However, Holstead also stated that he could follow the oath he would take as a juror, to render a true verdict based on the law and the evidence, not on the dictates of his own conscience. This equivocation in his answers seems to have arisen due to Holstead's apparent misapprehension that he would be violating the law if he said he could not take the oath. This belief left him in a dilemma: If he took the oath he would feel morally bound to follow it, but in doing so he would be violating his own belief that capital punishment is wrong. In casting about for a way out of this moral maze, Holstead asked what would happen if he did not take the oath, and discovered there would be no legal reprisal if he did not. He therefore managed to resolve his crisis of conscience by saying he would refuse to take the oath. In so doing he was in effect reasserting that he could not "effectively" take the oath; that he could not follow the law and the evidence in answering the special issues. It was clear Holstead would be "substantially impaired" in the performance of his duties as a juror. He was properly excluded for cause. Adams, supra; Witt, supra; Kelly v. State, 669 S.W.2d 720, 728 (Tex.Cr.App.1984).

Now we come to the prospective juror Kenneth Bradshaw. His voir dire examination came days after that of venireman Holstead, but in some ways the earlier voir dire provided a framework for Bradshaw's questioning, as shall be demonstrated.

Initially the venireman told the trial court, "I couldn't say that a man should die for something; no." The voir dire examination then began. The prosecutor explained what capital murder is in Texas, distinguishing it from "ordinary" murder, and also explained the two questions the jury would be required to answer during the punishment phase of the trial. When asked if he would always answer one of those questions no in order to prevent the assessment of the death penalty, the venireman said, "I believe so." The prosecutor pressed him for a yes or no answer to the question, "Are you so against the death penalty that you would always answer one of these questions no in order to prevent the death sentence from being assessed?" "Yes," said the venireman. "In every case?" "Yes."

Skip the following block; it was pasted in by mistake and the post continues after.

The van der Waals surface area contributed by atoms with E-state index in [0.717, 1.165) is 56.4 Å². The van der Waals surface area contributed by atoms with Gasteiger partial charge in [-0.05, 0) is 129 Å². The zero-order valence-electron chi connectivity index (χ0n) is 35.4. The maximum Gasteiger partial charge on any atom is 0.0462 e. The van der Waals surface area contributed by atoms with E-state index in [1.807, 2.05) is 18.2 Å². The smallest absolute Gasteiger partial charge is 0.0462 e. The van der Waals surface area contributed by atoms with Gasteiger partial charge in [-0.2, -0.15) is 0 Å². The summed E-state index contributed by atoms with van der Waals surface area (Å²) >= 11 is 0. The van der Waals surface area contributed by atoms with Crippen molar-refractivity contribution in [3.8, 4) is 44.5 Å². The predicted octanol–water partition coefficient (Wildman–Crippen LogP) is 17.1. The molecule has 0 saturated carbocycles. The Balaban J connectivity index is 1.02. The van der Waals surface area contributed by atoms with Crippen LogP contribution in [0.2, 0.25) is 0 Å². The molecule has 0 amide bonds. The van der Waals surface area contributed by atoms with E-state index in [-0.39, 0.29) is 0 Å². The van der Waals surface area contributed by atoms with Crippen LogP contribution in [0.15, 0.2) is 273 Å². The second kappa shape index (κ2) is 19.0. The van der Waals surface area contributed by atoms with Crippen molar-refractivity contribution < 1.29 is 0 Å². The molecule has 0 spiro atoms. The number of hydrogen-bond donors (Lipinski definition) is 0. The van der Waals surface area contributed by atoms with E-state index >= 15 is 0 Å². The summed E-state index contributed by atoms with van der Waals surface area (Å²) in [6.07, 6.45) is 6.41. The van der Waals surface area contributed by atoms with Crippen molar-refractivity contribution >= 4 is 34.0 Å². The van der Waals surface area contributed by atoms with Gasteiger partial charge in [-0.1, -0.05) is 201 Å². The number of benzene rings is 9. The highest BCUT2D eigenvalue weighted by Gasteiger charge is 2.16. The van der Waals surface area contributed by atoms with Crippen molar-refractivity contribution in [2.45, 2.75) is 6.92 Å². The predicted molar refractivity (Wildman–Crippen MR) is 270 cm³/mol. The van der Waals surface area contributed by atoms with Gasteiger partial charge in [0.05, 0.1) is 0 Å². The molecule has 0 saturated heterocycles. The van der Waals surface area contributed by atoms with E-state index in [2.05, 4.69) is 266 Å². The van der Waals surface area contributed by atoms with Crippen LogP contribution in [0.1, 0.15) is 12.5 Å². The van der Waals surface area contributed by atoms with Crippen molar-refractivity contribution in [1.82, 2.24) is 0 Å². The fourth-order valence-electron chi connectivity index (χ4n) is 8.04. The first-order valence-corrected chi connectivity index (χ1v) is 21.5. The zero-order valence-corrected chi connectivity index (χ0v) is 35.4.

The prosecutor, showing a commendable desire to be certain of the juror's feelings, went on to explain that, "[I]f you are qualified for a jury, you have to take an oath to follow the law..." However, "the law will not require you to take that oath if you cannot live up to the oath."

"The question I want to ask you is: Considering your feelings about the death sentence and given the choice of taking that oath or not taking the oath in a capital murder, would you refuse to take the oath?

A: Yes."

The State thereupon challenged for cause and defense counsel was allowed to question the venireman for the first time. As so often happens, the venireman began to equivocate.

Defense counsel again explained the procedure during the punishment phase of a *50 capital murder trial. After the explanation Bradshaw was asked,

"Q: If you were selected as a member of the jury, could you along with the other jurors after the State having proved to the members of the jury at the guilt or innocence phase of the trial could you thereafter be able to answer Special Issues 1 and 2 provided it is proven to you beyond a reasonable doubt?

A: Yes. I could answer them.

Q: And you understand that in order for the person to be given the death penalty the State does have the burden of proving both of these two special issues beyond a reasonable doubt...

If the State proved to you as a member of the jury, beyond a reasonable doubt that these special issues should be answered yes, could you answer this yes?

A: Yes."

A moment later, asked again if he could answer both special issues affirmatively, Bradshaw replied,

"Can I say yes? I could answer yes to both of them but I don't think, you know, he should getthey should get punished but, you know, death."

At this point it began to appear that Bradshaw might be the type of juror Adams held cannot be properly excluded from a jury: those who have scruples against the death penalty but could nevertheless follow the law in answering the punishment issues. As Adams said, citing Witherspoon, "[I]f prospective jurors are barred from jury service because of their views about capital punishment on `any broader basis' than inability to follow the law or abide by their oaths, the death sentence cannot be carried out." 448 U.S. at 48, 100 S. Ct. at 2528, 65 L. Ed. 2d at 591. Bradshaw had stated that he could follow the law and abide by his oath. He remained adamant in that assertion when the trial court resumed questioning him:

"THE COURT: Well we talked to you earlier about your qualifications and if you have some feelings about something, if you can set those feelings aside and be fair and impartial, then you are qualified as far as your qualifications as far as setting your feelings aside.

What they are concerned about if you were on Question 2 and you knew if you answered Question Number 2 yes and you already answered Question Number 1 and if the State proved to you beyond a reasonable doubt that the answer to Number 2 should be yes and in your own mind you know that it should be yes they proved it to you beyond a reasonable doubt that you should answer Question Number 2 yes, however heinous the crime iswould you vote yes knowing that I am going to assess the death penalty?